Let us travel back to 1991. The implosion of the Soviet Union. The end of the Cold War. The triumph of the United States. The implosion was greeted by the West as offering boundless opportunities. Anything was now possible. The world could be remade in the West’s own image. The constraints of the previous four decades disappeared. There was much talk of a New World Order. This was the unipolar moment: America had no rivals, it bestrode the world stage, it was no longer subject to the forces of gravity. Actually, if truth be told, it was a dangerous moment for America. Hubris went to its head, world domination beckoned. We can date the beginning of America’s rapid decline, now so rampant and obvious, from this moment.

America was to make two huge mistakes. In so doing, it hugely over-estimated the meaning of its victory in the Cold War. First, it seriously believed that it could remake the world in its own interests, that its victory in the Cold War would usher in the beginning of a new American century. The neo-con philosophy that informed the presidency of George W. Bush led to two disastrous wars in Afghanistan and Iraq. They were classic examples of imperial overreach. Just 20 years after 1991, America was facing the prospect of a humiliating defeat in both wars. And, we might add, China was showing that, far from the world being unipolar, it was increasingly multi-polar. America, in its pomp and arrogance after the Cold War, had completely misread which way the world was moving.

The second huge mistake was how it treated Russia. This was a crucial moment. Would it view Russia as a defeated nation and treat it accordingly, or would it adopt a magnanimous approach, that of an enlightened and benevolent superpower. Alas, it chose the former. Russia was cut down to size, treated as a defeated nation, not a future partner to be nurtured and embraced. The map of Europe was steadily redrawn: The East European states chose membership in the European Union and NATO, and 15 former Soviet states, including Ukraine, became independent. Russia emerged from the implosion in 1991 with only half its previous population, three-quarters of its former territory and 41 percent of its economy. It was humiliated.

A key question was always going to be Ukraine, historically part of Russia. As Henry Kissinger wrote with great wisdom in 2014: “Far too often the Ukrainian issue is posed as a showdown: whether Ukraine joins the East or the West. But if Ukraine is to survive and thrive, it must not be either side’s outpost against the other — it should function as a bridge between them.” His advice was not heeded by the US or Europe. NATO was steadily expanded until it reached Russia’s borders. It was only a matter of time before Ukraine too became a NATO member, thereby further extending NATO’s border with Russia.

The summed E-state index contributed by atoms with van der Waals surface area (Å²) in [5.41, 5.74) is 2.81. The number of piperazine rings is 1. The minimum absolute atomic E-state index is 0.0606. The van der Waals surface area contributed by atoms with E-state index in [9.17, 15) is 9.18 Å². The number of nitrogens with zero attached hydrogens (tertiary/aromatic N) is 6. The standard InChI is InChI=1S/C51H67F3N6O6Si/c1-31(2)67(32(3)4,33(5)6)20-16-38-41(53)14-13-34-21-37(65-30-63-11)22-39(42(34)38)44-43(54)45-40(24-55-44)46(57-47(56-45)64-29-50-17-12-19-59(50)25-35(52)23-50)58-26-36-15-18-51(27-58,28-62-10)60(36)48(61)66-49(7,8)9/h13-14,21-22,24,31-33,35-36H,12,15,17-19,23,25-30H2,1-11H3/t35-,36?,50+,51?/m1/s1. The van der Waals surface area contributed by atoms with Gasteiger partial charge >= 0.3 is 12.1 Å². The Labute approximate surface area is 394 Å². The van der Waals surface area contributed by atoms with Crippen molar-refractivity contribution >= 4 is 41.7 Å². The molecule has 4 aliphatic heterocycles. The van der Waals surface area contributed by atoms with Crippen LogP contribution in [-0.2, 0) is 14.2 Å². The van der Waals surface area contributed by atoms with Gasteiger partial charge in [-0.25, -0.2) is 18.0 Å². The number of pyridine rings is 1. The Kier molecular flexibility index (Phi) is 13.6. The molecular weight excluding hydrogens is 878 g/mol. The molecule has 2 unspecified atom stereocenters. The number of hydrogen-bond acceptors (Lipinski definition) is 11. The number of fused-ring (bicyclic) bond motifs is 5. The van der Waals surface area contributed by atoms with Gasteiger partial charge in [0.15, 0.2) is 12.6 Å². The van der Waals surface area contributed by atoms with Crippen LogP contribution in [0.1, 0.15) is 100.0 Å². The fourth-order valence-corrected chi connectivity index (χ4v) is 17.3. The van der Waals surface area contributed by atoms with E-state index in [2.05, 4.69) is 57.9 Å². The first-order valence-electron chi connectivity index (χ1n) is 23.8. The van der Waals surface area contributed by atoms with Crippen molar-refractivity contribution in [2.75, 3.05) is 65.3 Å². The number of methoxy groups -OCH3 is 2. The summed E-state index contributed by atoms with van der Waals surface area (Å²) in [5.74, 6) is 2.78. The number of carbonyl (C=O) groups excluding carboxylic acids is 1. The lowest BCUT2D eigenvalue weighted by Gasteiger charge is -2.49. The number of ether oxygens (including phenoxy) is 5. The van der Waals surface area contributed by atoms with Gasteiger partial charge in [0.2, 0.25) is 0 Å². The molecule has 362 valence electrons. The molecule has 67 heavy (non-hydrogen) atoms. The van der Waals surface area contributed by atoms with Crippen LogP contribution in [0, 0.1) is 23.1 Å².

With Russia’s military action against Ukraine, America’s policy towards Russia has now unraveled. It was deeply misguided. The refusal of the West to accept that Russia had legitimate security concerns has proved fatal. The central plank of America’s post-Cold War strategy now lies in tatters. We are back in a situation that resembles the one prior to 1989. The war dominates the news in Europe to the exclusion of almost everything else. The language is reminiscent of the Cold War. But, of course, this is not a return to the Cold War which cast such a huge shadow over the entire world. America is not what it once was, nor is Europe or Russia. The world has moved on. 2022 is not 1991. If at one time the West dominated the global agenda, today this is increasingly no longer the case.

Important though the Ukraine war unquestionably is, it is no longer the kind of overarching global event that it would have been three decades ago.

There is one rather important fact that speaks volumes about the changing times, something that could not conceivably have happened a decade ago, let alone in 1991. There is mounting pressure in Europe for China to play the role of mediator in the Ukraine war, which is a quintessentially European and Western event. A week ago, Chinese President Xi Jinping spoke to both French President Emmanuel Macron and German Chancellor Olaf Scholz during a video summit to discuss Ukraine. The EU foreign affairs chief Josep Borrell declared there is “no alternative” to China being the mediator. “We [Europeans] cannot be the mediators, that is clear… and it cannot be the US either. Who else? It has to be China.” How the world has changed.

Biden, like Trump, has declared that America’s priority is now the Indo-Pacific. But as the global hegemon that made two enormous mistakes when it thought it could do anything, America keeps getting dragged elsewhere; not long ago it was Afghanistan, now it is Ukraine. Where once the US was happy to be committed all over the world, now, as the declining hegemon, it finds itself in a position of permanent overreach because of its own mistakes.